On Fri, May 16, 2008 at 06:54:18PM +0200, Martin Uecker wrote:
> I am not convinced that more technological infrastructure is really
> the solution. Isn't simply the upstream source the right place for
> collaboration?

NACK, or better: ACK in theory, but not in practice. Sometime you have
wonderful upstreams which are willing to cooperate, reactive, and even
share with you the love for $DVCS so that you can already exchange patch
freely. But sometimes, most in my experience, this good properties do
not hold.

At that point you can really benefit in sharing patches across distros.

I've been doing it a handful of times with Fedora maintainers which are
working on OCaml packaging. They can easily point me to a single place
on the web where they have patches. And I've benefited from them, as in
the past they benefited from patches of mine. It happens that there are
patches that upstream is not willing to take (maybe just because he is
unreasonable) but in which more than one distro are interested [1].

On the contrary, as the Debian counterpart I cannot point them to a
single unified place where my patches are available. Or better, I can
but just because all OCaml packages are stored in a single svn
repository, with a clear defined policy of only using debian/patches/
and no patches to upstream sources in .diff.gz.

On a Debian-wide scale this kind of uniformity is not there: different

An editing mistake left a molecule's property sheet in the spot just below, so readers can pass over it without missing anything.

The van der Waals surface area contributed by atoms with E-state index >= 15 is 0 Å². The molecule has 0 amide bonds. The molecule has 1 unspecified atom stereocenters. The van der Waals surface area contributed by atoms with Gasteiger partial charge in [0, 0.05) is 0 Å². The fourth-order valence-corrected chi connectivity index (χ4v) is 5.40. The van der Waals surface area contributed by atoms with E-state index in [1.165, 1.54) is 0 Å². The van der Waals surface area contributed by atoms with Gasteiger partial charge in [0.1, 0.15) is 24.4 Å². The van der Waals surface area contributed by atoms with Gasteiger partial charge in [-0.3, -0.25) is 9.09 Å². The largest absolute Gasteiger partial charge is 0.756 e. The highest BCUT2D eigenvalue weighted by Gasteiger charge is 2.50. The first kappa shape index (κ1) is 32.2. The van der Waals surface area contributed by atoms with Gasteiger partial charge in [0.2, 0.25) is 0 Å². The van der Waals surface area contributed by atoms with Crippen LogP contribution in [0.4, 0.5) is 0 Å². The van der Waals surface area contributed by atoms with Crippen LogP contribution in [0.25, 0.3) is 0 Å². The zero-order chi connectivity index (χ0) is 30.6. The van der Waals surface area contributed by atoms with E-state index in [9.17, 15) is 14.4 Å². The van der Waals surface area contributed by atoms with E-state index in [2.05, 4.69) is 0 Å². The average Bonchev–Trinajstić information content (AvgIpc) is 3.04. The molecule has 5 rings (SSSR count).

$VCS, different policies on what to put in .diff.gz and what not. I
think we will benefit a lot from a new unified patches.d.o
infrastructure which clearly shows what changes we have made to

... and this is not only to ease code review which can diminish the risk
of future disasters like openssl, but also for share efforts with
others, probably the most important mantra of free software.

(i.e. full-ack on Raphael's post)


[1] if you want an example here is one: the library libcamlrun.so
implements the OCaml runtime systems as a shared object, if you have
installed OCaml you can find it in `ocamlc -where`. It is linked without
-fPIC by upstream which does not want to link it with because it slows
down performances (which is of course true). Upstream does not want
either to provide an additional library libcamlrun_shared.so linked with
-fPIC as it will be an extra lib to maintain. In Debian I'm now applying
a patch coming from Fedora which adds an extra library
libcamlrun_shared.so as there is software, like Apache modules, which
won't work if -fPIC is left aside

Stefano Zacchiroli -*- PhD in Computer Science ............... now what?
[EMAIL PROTECTED],cs.unibo.it,debian.org}  -<%>-  http://upsilon.cc/zack/
(15:56:48)  Zack: e la demo dema ?    /\    All one has to do is hit the
(15:57:15)  Bac: no, la demo scema    \/    right keys at the right time

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